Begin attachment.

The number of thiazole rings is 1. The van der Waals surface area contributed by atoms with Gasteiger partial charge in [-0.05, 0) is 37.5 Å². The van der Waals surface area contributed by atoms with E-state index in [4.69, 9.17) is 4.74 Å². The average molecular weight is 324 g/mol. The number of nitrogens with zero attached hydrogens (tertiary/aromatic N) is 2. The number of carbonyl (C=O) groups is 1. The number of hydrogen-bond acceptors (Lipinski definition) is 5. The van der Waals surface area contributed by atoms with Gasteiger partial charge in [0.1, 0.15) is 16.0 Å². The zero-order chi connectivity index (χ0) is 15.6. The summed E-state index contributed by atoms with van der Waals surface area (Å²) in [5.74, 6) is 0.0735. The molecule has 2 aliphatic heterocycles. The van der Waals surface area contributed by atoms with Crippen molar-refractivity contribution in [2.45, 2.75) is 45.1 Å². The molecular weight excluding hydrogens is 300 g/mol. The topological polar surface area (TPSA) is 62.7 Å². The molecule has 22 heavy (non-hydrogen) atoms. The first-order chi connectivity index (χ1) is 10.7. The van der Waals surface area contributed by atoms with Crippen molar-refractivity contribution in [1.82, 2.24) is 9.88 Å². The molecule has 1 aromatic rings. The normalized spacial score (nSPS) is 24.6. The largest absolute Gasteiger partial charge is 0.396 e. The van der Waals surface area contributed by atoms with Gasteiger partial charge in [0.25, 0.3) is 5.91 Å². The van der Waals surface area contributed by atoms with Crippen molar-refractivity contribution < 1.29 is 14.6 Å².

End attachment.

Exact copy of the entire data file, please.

The number of thiazole rings is 1. The van der Waals surface area contributed by atoms with Gasteiger partial charge in [-0.05, 0) is 37.5 Å². The van der Waals surface area contributed by atoms with E-state index in [4.69, 9.17) is 4.74 Å². The average molecular weight is 324 g/mol. The number of nitrogens with zero attached hydrogens (tertiary/aromatic N) is 2. The number of carbonyl (C=O) groups is 1. The number of hydrogen-bond acceptors (Lipinski definition) is 5. The van der Waals surface area contributed by atoms with Gasteiger partial charge in [0.1, 0.15) is 16.0 Å². The zero-order chi connectivity index (χ0) is 15.6. The summed E-state index contributed by atoms with van der Waals surface area (Å²) in [5.74, 6) is 0.0735. The molecule has 2 aliphatic heterocycles. The van der Waals surface area contributed by atoms with Crippen molar-refractivity contribution in [2.45, 2.75) is 45.1 Å². The molecular weight excluding hydrogens is 300 g/mol. The topological polar surface area (TPSA) is 62.7 Å². The molecule has 22 heavy (non-hydrogen) atoms. The first-order chi connectivity index (χ1) is 10.7. The van der Waals surface area contributed by atoms with Crippen molar-refractivity contribution in [1.82, 2.24) is 9.88 Å². The molecule has 1 aromatic rings. The normalized spacial score (nSPS) is 24.6. The largest absolute Gasteiger partial charge is 0.396 e. The van der Waals surface area contributed by atoms with Gasteiger partial charge in [0.25, 0.3) is 5.91 Å². The van der Waals surface area contributed by atoms with Crippen molar-refractivity contribution < 1.29 is 14.6 Å².